So what else do you need in your bug out plan. Well, if your not the first out of town, plan on there being some standard convinces closed you would normally expect. For instance make sure you have plenty of fuel. In some of the remote parts of California, Utah, Nevada and New Mexico that I have ventured through, if the two fuel stations you were counting on are closed, you might be in a new kind of crisis – stranded. Stock up on fuel. I have a Ram 1500 and it gets about 18 MPG, so I will have 100Gal of fuel on hand at any time. Once I load that thing up with water gear and family, and if visibility is hampered, I’m going to be getting 12-15 per gallon.
My fuel plan is the same year round. I have those red 5 gallon fuel containers that I have labeled January, March, May, July, September, and November. When I fuel them up I get an octane that I can run in my small engines like a 93 and I add some fuel stabilizer to them like a Sta-Bil. Then each time the first of that month rolls around, I just our it in my truck and fill it up again. That way I have at least 30 gallons available in that manner. If you are really good, start adding in the even months and you can get 60 gallons of fuel on hand at any time. If you generator is gas, you are really going to love it because when the power company starts shutting down the lines, you are going to be catching up on your shows while your neighbors play solitaire by candlelight.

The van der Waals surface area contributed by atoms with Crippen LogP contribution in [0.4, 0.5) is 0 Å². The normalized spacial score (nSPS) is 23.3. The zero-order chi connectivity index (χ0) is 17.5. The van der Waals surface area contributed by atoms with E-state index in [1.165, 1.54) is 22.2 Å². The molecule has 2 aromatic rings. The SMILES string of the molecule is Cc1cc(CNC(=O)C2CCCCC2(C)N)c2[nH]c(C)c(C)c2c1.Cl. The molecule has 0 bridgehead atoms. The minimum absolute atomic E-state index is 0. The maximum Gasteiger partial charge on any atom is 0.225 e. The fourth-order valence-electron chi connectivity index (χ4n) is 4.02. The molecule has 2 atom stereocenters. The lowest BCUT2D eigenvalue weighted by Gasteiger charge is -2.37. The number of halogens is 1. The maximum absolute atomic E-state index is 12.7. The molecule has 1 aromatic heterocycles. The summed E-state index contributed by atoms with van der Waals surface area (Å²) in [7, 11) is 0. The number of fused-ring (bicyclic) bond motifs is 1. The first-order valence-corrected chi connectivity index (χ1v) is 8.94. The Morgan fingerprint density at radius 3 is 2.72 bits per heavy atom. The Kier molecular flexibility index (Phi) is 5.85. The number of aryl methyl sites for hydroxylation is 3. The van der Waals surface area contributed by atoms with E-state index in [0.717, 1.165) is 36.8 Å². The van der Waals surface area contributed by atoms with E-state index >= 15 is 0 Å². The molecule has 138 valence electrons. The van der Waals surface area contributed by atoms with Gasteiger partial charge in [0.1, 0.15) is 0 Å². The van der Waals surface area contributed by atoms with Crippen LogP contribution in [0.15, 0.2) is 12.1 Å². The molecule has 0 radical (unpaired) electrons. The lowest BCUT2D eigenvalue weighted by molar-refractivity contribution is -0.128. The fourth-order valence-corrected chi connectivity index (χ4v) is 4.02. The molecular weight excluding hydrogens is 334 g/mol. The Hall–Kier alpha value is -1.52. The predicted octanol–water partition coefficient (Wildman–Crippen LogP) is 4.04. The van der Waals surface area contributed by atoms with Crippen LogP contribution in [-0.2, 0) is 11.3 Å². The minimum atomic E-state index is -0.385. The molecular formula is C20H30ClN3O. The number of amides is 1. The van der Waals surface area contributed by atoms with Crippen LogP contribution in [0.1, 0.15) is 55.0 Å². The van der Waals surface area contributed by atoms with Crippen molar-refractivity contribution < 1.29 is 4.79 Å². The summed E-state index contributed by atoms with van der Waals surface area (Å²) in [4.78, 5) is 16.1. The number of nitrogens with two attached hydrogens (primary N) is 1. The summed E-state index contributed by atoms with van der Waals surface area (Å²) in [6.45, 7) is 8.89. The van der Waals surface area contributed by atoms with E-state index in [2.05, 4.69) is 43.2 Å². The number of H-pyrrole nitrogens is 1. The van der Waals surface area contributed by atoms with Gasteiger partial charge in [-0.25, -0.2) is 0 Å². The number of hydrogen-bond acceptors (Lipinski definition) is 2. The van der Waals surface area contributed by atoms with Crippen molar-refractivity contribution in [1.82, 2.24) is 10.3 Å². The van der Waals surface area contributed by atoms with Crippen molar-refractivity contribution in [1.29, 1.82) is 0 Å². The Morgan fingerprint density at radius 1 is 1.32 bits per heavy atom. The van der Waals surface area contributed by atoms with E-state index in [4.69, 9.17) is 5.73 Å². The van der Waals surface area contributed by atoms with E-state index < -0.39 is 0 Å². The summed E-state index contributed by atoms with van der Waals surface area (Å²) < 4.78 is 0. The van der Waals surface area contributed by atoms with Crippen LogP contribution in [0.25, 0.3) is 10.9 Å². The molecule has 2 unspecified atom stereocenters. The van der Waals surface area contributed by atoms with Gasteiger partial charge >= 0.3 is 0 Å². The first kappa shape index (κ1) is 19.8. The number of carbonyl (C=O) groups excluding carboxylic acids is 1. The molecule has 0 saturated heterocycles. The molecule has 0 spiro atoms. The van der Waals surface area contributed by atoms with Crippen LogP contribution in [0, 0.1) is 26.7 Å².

Not only will the gas stations be potentially closed, but restaurants are probably not going to be reliable either. You should have as least a 72 hour food kit on hand with the water and. the fuel to make it. I personally keep a go bucket with one week of food ready to go. That way I just grab the ahndle on my food bucket, and my go bag and i can be gone in minutes.
Speaking of water, you need at least one gallon per person per day for a minimum of three days (Plus water for pets). If you don’t have or can’t carry with you that much water, consider bringing water purification methods that travel well like tablets or pumps so that you can be sure, especially when returning, that you are consuming potable water.
The amount of cash you can carry is based on your lifestyle, but remember that with the number of people traveling there will become infrastructure issues with internet connectivity and power consumption. Be ready for restaurants and store credit card machines to be offline. I recommend denominations of $20 and smaller only.
When it is time to evacuate, you may need to have a battery-powered radio with extra batteries that can access the NOAA weather station. This will help you with road closures and how the fire is moving.
If you are heading to a government shelter, some of the trappings of home will help you with the adjustments. Lack of sleep will exacerbate the stress levels leading to unhealthy responses. Try to ensure that you can get a good night’s sleep at your safe place.
Seasonally appropriate clothing should be packed for a duration of 3 days. Bring long-sleeved shirts and pants along with closed-toe shoes. When arriving back after the fire, there can be debris and you need to make sure you protect your body and feet.
First Aid Kit